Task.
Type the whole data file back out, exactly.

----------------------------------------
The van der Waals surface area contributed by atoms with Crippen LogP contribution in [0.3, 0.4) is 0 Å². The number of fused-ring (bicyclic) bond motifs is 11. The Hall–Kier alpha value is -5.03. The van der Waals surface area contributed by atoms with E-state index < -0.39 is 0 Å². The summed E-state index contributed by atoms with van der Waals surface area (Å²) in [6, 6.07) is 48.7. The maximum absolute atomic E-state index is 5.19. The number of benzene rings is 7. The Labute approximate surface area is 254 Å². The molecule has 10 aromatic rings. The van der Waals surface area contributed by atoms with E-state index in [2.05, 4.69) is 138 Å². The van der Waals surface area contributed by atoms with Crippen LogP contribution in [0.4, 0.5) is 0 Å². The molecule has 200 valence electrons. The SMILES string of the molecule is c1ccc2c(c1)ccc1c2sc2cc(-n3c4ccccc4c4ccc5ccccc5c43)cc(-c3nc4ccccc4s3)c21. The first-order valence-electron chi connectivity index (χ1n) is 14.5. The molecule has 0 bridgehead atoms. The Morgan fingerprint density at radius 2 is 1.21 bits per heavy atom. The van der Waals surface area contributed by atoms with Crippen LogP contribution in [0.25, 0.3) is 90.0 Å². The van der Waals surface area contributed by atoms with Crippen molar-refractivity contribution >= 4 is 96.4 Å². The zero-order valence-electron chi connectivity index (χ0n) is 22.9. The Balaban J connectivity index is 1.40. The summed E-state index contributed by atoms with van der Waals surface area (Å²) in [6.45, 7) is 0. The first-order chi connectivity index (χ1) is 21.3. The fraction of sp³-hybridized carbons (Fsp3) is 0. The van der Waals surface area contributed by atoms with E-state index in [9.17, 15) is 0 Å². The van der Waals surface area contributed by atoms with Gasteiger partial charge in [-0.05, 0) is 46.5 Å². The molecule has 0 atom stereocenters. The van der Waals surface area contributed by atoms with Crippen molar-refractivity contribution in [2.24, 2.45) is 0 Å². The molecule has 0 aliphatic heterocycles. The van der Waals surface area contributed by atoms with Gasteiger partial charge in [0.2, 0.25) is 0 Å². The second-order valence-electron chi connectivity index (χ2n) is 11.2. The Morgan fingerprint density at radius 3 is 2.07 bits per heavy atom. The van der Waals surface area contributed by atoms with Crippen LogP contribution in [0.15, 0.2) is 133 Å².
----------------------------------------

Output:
The van der Waals surface area contributed by atoms with Crippen LogP contribution in [0.3, 0.4) is 0 Å². The number of fused-ring (bicyclic) bond motifs is 11. The Hall–Kier alpha value is -5.03. The van der Waals surface area contributed by atoms with E-state index < -0.39 is 0 Å². The summed E-state index contributed by atoms with van der Waals surface area (Å²) in [6, 6.07) is 48.7. The maximum absolute atomic E-state index is 5.19. The number of benzene rings is 7. The Labute approximate surface area is 254 Å². The molecule has 10 aromatic rings. The van der Waals surface area contributed by atoms with E-state index in [2.05, 4.69) is 138 Å². The van der Waals surface area contributed by atoms with Crippen LogP contribution in [0.4, 0.5) is 0 Å². The molecule has 200 valence electrons. The SMILES string of the molecule is c1ccc2c(c1)ccc1c2sc2cc(-n3c4ccccc4c4ccc5ccccc5c43)cc(-c3nc4ccccc4s3)c21. The first-order valence-electron chi connectivity index (χ1n) is 14.5. The molecule has 0 bridgehead atoms. The Morgan fingerprint density at radius 2 is 1.21 bits per heavy atom. The van der Waals surface area contributed by atoms with Crippen LogP contribution in [0.25, 0.3) is 90.0 Å². The van der Waals surface area contributed by atoms with Crippen molar-refractivity contribution >= 4 is 96.4 Å². The zero-order valence-electron chi connectivity index (χ0n) is 22.9. The Balaban J connectivity index is 1.40. The summed E-state index contributed by atoms with van der Waals surface area (Å²) in [6.45, 7) is 0. The first-order chi connectivity index (χ1) is 21.3. The fraction of sp³-hybridized carbons (Fsp3) is 0. The van der Waals surface area contributed by atoms with E-state index in [9.17, 15) is 0 Å². The van der Waals surface area contributed by atoms with Gasteiger partial charge in [-0.05, 0) is 46.5 Å². The molecule has 0 atom stereocenters. The van der Waals surface area contributed by atoms with Crippen molar-refractivity contribution in [2.24, 2.45) is 0 Å². The molecule has 0 aliphatic heterocycles. The van der Waals surface area contributed by atoms with Gasteiger partial charge in [0.2, 0.25) is 0 Å². The second-order valence-electron chi connectivity index (χ2n) is 11.2. The Morgan fingerprint density at radius 3 is 2.07 bits per heavy atom. The van der Waals surface area contributed by atoms with Crippen LogP contribution in [0.15, 0.2) is 133 Å².